Heavy-handed AFL loses the plot over betting officials
The AFL, that over-officious sporting body which struts its self-importance like a hired goon from Underbelly, has gone completely power mad, imposing ruthless penalties on officials who placed some of the world’s smallest bets.
Get this. AFL Timekeeper Matthew Hollington has been stood down for five weeks for placing a $5 bet on an AFL game in 2009, when he was a trainee timekeeper.
AFL interchange steward John Wise has been booted out for the remainder of season 2010 for placing $9 worth of bets in the 2009 season, all in $1 and $2 denominations.
Goal umpire Chris Appleton has been sidelined for the rest of 2010 for betting $60 on last year’s grand final on a mate’s behalf, despite the fact he was watching the match in the pub and had no role whatsoever in the game.
What the hey, they might as well have chopped the perpetrators’ toes and fingers off too.
As I write this, there is a presser taking place at AFL HQ in Melbourne. Undoubtedly, a smug spokesperson will be spruiking loudly and proudly that these penalties send a message to those AFL officials or players who would sully the integrity of the greatest game on earth by wagering money upon it, blah, blah, blah, yada, yada, yada.
The headlines in tomorrow’s papers will be Port Adelaide assistant coach Matthew Primus, who’s been outed for two weeks for a $20 NAB Cup bet on a game in which Port was not playing.
And OK, yes, sure, fine. Obviously it’s important that those close to the game do not bet on it, for a host of reasons more obvious than Sam Newman’s facelifts.
But the AFL didn’t have to play crazed headmaster and suspend a bunch of small-time officials to make its point. Primus’s head would have been enough. The rest were just massive overkill.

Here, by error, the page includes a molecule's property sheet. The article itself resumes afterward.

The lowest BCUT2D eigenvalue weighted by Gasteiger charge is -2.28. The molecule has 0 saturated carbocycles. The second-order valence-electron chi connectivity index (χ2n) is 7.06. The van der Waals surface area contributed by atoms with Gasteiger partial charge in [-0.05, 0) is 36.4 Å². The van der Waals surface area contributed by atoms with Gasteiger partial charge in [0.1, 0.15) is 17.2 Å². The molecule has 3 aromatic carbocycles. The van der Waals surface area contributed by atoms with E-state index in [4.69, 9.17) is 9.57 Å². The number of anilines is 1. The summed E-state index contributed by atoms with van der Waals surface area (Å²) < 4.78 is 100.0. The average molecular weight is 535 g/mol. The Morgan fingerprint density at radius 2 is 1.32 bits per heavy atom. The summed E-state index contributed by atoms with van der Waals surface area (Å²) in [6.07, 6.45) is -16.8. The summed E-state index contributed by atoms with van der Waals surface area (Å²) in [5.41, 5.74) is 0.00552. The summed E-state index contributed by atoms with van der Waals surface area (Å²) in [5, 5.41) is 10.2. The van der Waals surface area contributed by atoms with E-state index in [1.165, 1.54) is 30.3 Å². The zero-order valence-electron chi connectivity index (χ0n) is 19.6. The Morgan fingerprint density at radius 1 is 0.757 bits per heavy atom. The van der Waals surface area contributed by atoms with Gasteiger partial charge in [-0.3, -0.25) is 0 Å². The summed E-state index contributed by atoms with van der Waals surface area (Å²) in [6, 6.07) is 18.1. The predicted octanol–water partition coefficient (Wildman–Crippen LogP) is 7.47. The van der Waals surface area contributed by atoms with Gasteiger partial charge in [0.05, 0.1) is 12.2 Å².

There is obviously a huge subtext to all of this. Sports betting in Australia has grown astronomically and largely unchecked in recent years, and its full effects are yet to be properly documented. As other journos have pointed out, it’s only a matter of time before the Big One hits, as in, a major case of match fixing.
But robbing an interchange steward of his job for betting a few gold coins isn’t going to change the likelihood of that happening.
Oh, and while the AFL harps on about its integrity, would now be a good time to point out the massive income it receives in “product fees” from licensed bookies?
Product fees, typically, are 10 per cent of bookies’ profits on a particular sport, remitted straight back to the sport’s governing body.
I’ve just gotten off the phone from a bookmaker friend of mine, and his extremely conservative estimate was that the AFL gets $2 million a year from said fees.
Perhaps the AFL could invest some of that bounty in a well-conceived series of preventative anti-gambling measures, instead of shooting its own officials from the hip.
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